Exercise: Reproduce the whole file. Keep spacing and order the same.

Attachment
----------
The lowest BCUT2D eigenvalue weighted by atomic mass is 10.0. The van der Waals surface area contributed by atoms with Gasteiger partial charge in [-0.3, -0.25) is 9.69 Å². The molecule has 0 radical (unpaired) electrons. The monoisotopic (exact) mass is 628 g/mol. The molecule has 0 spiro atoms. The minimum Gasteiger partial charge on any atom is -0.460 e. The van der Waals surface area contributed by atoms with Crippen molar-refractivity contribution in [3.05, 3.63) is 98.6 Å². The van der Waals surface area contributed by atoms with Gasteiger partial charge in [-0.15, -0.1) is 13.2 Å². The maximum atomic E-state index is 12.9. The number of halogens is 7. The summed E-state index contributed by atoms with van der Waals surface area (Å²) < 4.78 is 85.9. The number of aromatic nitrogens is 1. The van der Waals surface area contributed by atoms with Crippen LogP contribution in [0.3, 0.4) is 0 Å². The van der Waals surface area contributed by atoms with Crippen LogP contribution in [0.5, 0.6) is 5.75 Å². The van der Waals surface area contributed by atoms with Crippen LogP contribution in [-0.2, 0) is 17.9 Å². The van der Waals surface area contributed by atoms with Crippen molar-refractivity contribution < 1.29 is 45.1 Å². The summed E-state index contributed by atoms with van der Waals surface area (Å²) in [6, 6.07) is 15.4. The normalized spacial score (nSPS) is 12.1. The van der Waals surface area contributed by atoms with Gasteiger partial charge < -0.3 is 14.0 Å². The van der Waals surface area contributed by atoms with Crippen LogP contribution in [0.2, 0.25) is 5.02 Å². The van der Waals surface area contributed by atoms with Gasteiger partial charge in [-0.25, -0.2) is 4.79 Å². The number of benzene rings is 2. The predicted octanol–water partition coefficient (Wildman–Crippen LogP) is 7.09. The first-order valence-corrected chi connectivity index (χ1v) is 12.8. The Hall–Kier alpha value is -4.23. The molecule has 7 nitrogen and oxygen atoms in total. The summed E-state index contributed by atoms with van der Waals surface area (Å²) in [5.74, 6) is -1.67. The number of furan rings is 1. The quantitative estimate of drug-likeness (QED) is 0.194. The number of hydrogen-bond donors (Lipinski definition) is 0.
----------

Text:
The lowest BCUT2D eigenvalue weighted by atomic mass is 10.0. The van der Waals surface area contributed by atoms with Gasteiger partial charge in [-0.3, -0.25) is 9.69 Å². The molecule has 0 radical (unpaired) electrons. The monoisotopic (exact) mass is 628 g/mol. The molecule has 0 spiro atoms. The minimum Gasteiger partial charge on any atom is -0.460 e. The van der Waals surface area contributed by atoms with Crippen molar-refractivity contribution in [3.05, 3.63) is 98.6 Å². The van der Waals surface area contributed by atoms with Gasteiger partial charge in [-0.15, -0.1) is 13.2 Å². The maximum atomic E-state index is 12.9. The number of halogens is 7. The summed E-state index contributed by atoms with van der Waals surface area (Å²) < 4.78 is 85.9. The number of aromatic nitrogens is 1. The van der Waals surface area contributed by atoms with Crippen LogP contribution in [0.3, 0.4) is 0 Å². The van der Waals surface area contributed by atoms with Crippen LogP contribution in [0.5, 0.6) is 5.75 Å². The van der Waals surface area contributed by atoms with Crippen LogP contribution in [-0.2, 0) is 17.9 Å². The van der Waals surface area contributed by atoms with Crippen molar-refractivity contribution < 1.29 is 45.1 Å². The summed E-state index contributed by atoms with van der Waals surface area (Å²) in [6, 6.07) is 15.4. The normalized spacial score (nSPS) is 12.1. The van der Waals surface area contributed by atoms with Gasteiger partial charge < -0.3 is 14.0 Å². The van der Waals surface area contributed by atoms with Crippen LogP contribution in [0.2, 0.25) is 5.02 Å². The van der Waals surface area contributed by atoms with Gasteiger partial charge in [-0.25, -0.2) is 4.79 Å². The number of benzene rings is 2. The predicted octanol–water partition coefficient (Wildman–Crippen LogP) is 7.09. The first-order valence-corrected chi connectivity index (χ1v) is 12.8. The Hall–Kier alpha value is -4.23. The molecule has 7 nitrogen and oxygen atoms in total. The summed E-state index contributed by atoms with van der Waals surface area (Å²) in [5.74, 6) is -1.67. The number of furan rings is 1. The quantitative estimate of drug-likeness (QED) is 0.194. The number of hydrogen-bond donors (Lipinski definition) is 0.